Middle English fer, going back to Old English fǣr, fēr "unexpected danger, peril," going back to Germanic *fēra- or *fēran- (whence also Old Saxon fār "lurking danger," Old High German fāra "ambush, danger," Old Norse fár "evil, mischief, plague"), perhaps going back to a lengthened-grade nominal derivative of a proposed Indo-European verbal base *per- "test, risk" — more at peril entry 1

Note: Attested in Gothic only in the presumed derivative ferja, translating Greek enkáthetos "one put in secretly, spy." Though the etymology proposed above is conventional in dictionaries, the original meaning of the Germanic etymon and its relation to a putative Indo-European *per- are uncertain. See note at peril entry 1. The meaning of the Middle and Modern English noun appears to be derivative of the verb (see fear entry 2) rather than a development of the Old English meaning.

Verb

Middle English feren "to frighten, be afraid of," going back to Old English fǣran, fēran "to take by surprise, frighten," weak verb derivative (as also Old Saxon fāron "to lurk in wait for, frighten," Old High German fārēn "to lurk in wait for, strive, devise ill against," Old Norse færa "to slight, taunt") of Germanic *fēra- or *fēran- — more at fear entry 1

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Learn More about fear

Dictionary Entries near fear

feal

feal and divot

fealty

fear

Fear, Cape

feared

fear for

Statistics for fear

Last Updated

13 Jul 2019

Look-up Popularity

Time Traveler for fear

The first known use of fear was before the 12th century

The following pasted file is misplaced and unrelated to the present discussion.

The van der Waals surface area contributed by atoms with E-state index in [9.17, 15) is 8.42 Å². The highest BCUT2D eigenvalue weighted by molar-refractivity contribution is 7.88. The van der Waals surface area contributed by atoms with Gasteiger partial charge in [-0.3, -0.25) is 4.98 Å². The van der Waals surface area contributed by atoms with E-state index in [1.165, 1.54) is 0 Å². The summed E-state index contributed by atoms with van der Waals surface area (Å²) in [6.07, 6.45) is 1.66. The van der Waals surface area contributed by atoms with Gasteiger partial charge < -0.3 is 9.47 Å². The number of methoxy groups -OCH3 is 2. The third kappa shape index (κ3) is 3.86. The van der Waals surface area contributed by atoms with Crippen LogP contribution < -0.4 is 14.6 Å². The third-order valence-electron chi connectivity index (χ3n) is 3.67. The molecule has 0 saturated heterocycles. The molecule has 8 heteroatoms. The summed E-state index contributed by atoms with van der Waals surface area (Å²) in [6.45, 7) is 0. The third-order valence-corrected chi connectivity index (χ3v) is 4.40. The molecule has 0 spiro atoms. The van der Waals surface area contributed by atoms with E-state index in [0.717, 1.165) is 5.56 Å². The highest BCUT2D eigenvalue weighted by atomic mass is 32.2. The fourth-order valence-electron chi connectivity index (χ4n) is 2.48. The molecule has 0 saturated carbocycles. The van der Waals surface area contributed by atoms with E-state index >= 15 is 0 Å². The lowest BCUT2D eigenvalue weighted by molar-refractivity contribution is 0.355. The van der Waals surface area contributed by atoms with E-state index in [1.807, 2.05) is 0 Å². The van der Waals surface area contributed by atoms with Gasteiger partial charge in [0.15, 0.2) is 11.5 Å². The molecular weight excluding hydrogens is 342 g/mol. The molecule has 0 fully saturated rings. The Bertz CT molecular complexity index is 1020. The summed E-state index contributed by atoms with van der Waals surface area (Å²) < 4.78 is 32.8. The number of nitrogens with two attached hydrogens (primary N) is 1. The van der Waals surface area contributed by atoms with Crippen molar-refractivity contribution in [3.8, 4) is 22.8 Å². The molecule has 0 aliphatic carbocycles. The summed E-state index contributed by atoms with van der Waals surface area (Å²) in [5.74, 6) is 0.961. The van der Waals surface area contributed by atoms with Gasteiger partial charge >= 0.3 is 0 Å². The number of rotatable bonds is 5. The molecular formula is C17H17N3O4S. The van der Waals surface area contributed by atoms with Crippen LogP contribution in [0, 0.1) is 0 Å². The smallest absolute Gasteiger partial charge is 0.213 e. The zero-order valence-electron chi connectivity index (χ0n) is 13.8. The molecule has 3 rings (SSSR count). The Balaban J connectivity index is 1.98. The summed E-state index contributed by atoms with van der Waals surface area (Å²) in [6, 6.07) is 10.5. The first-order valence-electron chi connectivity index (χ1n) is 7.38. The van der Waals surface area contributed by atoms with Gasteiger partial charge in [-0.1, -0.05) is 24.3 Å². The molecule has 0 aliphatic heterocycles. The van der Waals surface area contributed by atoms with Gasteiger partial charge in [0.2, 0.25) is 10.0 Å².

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More Definitions for fear

fear

noun

English Language Learners Definition of fear

 (Entry 1 of 2)

: an unpleasant emotion caused by being aware of danger : a feeling of being afraid
: a feeling of respect and wonder for something very powerful

fear

verb

English Language Learners Definition of fear (Entry 2 of 2)

: to be afraid of (something or someone)
: to expect or worry about (something bad or unpleasant)
: to be afraid and worried

fear

verb
\ ˈfir How to pronounce fear (audio) \
feared; fearing

Kids Definition of fear

 (Entry 1 of 2)

: to be afraid of : feel fear

fear

noun

Kids Definition of fear (Entry 2 of 2)

: a strong unpleasant feeling caused by being aware of danger or expecting something bad to happen

fear

noun
\ ˈfi(ə)r How to pronounce fear (audio) \

Medical Definition of fear

1 : an unpleasant often strong emotion caused by anticipation or awareness of danger and accompanied by increased autonomic activity
2 : an instance of fear

Other Words from fear

fear verb

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More from Merriam-Webster on fear

Thesaurus: All synonyms and antonyms for fear

Spanish Central: Translation of fear

Nglish: Translation of fear for Spanish Speakers

Britannica English: Translation of fear for Arabic Speakers

Britannica.com: Encyclopedia article about fear